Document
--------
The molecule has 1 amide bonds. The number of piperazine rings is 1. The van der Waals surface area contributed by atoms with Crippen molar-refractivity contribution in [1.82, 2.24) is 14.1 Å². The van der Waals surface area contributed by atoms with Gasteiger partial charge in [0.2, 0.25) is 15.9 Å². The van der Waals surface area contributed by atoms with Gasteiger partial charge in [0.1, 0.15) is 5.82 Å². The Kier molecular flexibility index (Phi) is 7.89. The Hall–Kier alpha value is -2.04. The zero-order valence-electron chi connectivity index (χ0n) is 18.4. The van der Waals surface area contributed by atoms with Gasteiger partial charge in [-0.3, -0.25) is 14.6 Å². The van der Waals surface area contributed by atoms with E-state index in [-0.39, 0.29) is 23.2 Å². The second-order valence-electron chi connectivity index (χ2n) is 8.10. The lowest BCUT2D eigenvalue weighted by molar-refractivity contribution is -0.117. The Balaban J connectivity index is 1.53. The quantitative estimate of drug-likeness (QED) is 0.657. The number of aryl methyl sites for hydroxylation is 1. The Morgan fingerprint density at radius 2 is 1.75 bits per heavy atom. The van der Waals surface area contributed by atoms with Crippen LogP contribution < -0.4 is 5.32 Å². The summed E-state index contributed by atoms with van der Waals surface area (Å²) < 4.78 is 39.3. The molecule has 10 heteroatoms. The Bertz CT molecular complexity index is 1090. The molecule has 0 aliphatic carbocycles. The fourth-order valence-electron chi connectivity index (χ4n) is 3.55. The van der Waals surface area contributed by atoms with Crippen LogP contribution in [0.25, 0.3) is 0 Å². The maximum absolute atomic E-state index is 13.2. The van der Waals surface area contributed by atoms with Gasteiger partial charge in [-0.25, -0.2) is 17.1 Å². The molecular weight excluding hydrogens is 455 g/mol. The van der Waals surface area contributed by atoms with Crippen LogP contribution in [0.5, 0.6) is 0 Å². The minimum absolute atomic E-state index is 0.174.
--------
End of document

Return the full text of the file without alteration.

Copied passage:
The molecule has 1 amide bonds. The number of piperazine rings is 1. The van der Waals surface area contributed by atoms with Crippen molar-refractivity contribution in [1.82, 2.24) is 14.1 Å². The van der Waals surface area contributed by atoms with Gasteiger partial charge in [0.2, 0.25) is 15.9 Å². The van der Waals surface area contributed by atoms with Gasteiger partial charge in [0.1, 0.15) is 5.82 Å². The Kier molecular flexibility index (Phi) is 7.89. The Hall–Kier alpha value is -2.04. The zero-order valence-electron chi connectivity index (χ0n) is 18.4. The van der Waals surface area contributed by atoms with Gasteiger partial charge in [-0.3, -0.25) is 14.6 Å². The van der Waals surface area contributed by atoms with E-state index in [-0.39, 0.29) is 23.2 Å². The second-order valence-electron chi connectivity index (χ2n) is 8.10. The lowest BCUT2D eigenvalue weighted by molar-refractivity contribution is -0.117. The Balaban J connectivity index is 1.53. The quantitative estimate of drug-likeness (QED) is 0.657. The number of aryl methyl sites for hydroxylation is 1. The Morgan fingerprint density at radius 2 is 1.75 bits per heavy atom. The van der Waals surface area contributed by atoms with Crippen LogP contribution < -0.4 is 5.32 Å². The summed E-state index contributed by atoms with van der Waals surface area (Å²) < 4.78 is 39.3. The molecule has 10 heteroatoms. The Bertz CT molecular complexity index is 1090. The molecule has 0 aliphatic carbocycles. The fourth-order valence-electron chi connectivity index (χ4n) is 3.55. The van der Waals surface area contributed by atoms with Crippen LogP contribution in [0.25, 0.3) is 0 Å². The maximum absolute atomic E-state index is 13.2. The van der Waals surface area contributed by atoms with Gasteiger partial charge in [-0.25, -0.2) is 17.1 Å². The molecular weight excluding hydrogens is 455 g/mol. The van der Waals surface area contributed by atoms with Crippen LogP contribution in [0.5, 0.6) is 0 Å². The minimum absolute atomic E-state index is 0.174.